The latter, nauseated, means to feel or suffer from nausea, as in, "I'm feeling nauseated from your perfume."
The trouble is, language is a constantly evolving thing, for better or worse, and this is one of those evolutions.
Nowadays, in the US and UK, the terms are often used interchangably. Purists might argue about that, absolutely, but historically they aren't supported.
Author and consultant for the Oxford English Dictionary, Michael Quinion, blogging at World Wide Words (http://www.worldwidewords.org/qa/qa-nau1.htm), explains.
When nauseous means "feeling physically sick", it usually appears after a verb such as feel, become, get or grow: "Doctor, I'm feeling nauseous." When it means "causing nausea", it is much more likely to be used before a noun: "To conceal the nauseous flavour of the raw spirit they added aromatic herbs and spices." Much of the older sense of nauseous, both literal and figurative, is in the process of being transferred to nauseating: "To this, with nauseating smarminess, he immediately attested", "The children looked a little green from the nauseating fairground rides." Nauseated, to judge from the citation evidence, now seems to be less common than either.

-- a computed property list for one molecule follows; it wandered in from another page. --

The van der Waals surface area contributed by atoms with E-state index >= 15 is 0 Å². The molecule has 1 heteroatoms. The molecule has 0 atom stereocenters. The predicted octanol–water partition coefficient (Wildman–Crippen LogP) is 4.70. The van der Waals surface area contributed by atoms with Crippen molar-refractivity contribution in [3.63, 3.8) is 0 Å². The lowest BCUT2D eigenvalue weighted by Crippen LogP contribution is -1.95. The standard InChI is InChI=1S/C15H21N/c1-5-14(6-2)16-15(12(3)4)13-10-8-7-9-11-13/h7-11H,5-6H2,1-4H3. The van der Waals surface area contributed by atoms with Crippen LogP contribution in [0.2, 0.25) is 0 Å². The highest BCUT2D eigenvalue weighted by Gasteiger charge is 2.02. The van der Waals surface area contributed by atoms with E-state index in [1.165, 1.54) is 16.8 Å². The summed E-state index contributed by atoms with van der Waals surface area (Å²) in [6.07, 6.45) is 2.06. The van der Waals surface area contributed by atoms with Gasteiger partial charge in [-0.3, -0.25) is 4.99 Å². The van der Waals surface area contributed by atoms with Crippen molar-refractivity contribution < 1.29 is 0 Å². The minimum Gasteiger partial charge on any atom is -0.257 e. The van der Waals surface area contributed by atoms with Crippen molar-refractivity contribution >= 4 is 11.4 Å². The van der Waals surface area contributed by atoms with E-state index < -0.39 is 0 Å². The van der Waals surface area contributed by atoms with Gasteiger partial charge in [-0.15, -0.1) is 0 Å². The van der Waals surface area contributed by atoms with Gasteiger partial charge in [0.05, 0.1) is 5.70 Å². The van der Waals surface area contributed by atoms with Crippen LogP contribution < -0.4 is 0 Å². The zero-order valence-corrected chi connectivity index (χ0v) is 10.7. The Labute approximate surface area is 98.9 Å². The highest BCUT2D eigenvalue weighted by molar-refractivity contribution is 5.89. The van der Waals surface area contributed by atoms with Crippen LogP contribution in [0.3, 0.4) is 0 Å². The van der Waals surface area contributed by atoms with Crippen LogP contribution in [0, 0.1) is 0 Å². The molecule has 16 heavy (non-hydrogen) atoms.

Basically, when you're not sure which to use, stick with nauseous.
Unless you're talking to a purist, as I was just the other day, when I used nauseous instead of nauseated and he called me on it.
But Professor, it was just casual conversation!